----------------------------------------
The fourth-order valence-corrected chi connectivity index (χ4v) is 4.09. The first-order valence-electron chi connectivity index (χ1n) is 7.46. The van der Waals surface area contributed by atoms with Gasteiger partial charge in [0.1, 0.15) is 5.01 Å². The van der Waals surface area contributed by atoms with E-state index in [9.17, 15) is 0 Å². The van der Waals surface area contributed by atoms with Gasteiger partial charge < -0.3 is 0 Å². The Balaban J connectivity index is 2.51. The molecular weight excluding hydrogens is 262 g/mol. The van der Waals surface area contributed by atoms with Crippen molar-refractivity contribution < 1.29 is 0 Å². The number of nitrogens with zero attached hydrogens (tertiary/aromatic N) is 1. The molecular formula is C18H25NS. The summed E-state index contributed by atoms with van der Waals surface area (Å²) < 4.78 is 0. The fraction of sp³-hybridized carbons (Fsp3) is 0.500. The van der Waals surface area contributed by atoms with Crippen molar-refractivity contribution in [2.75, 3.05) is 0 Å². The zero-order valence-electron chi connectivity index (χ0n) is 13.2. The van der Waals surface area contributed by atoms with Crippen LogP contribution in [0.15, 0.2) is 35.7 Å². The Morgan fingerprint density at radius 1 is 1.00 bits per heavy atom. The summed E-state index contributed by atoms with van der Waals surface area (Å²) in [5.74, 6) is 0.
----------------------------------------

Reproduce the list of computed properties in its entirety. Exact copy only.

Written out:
The fourth-order valence-corrected chi connectivity index (χ4v) is 4.09. The first-order valence-electron chi connectivity index (χ1n) is 7.46. The van der Waals surface area contributed by atoms with Gasteiger partial charge in [0.1, 0.15) is 5.01 Å². The van der Waals surface area contributed by atoms with E-state index in [9.17, 15) is 0 Å². The van der Waals surface area contributed by atoms with Gasteiger partial charge < -0.3 is 0 Å². The Balaban J connectivity index is 2.51. The molecular weight excluding hydrogens is 262 g/mol. The van der Waals surface area contributed by atoms with Crippen molar-refractivity contribution < 1.29 is 0 Å². The number of nitrogens with zero attached hydrogens (tertiary/aromatic N) is 1. The molecular formula is C18H25NS. The summed E-state index contributed by atoms with van der Waals surface area (Å²) < 4.78 is 0. The fraction of sp³-hybridized carbons (Fsp3) is 0.500. The van der Waals surface area contributed by atoms with Crippen molar-refractivity contribution in [2.75, 3.05) is 0 Å². The zero-order valence-electron chi connectivity index (χ0n) is 13.2. The van der Waals surface area contributed by atoms with Crippen LogP contribution in [0.15, 0.2) is 35.7 Å². The Morgan fingerprint density at radius 1 is 1.00 bits per heavy atom. The summed E-state index contributed by atoms with van der Waals surface area (Å²) in [5.74, 6) is 0.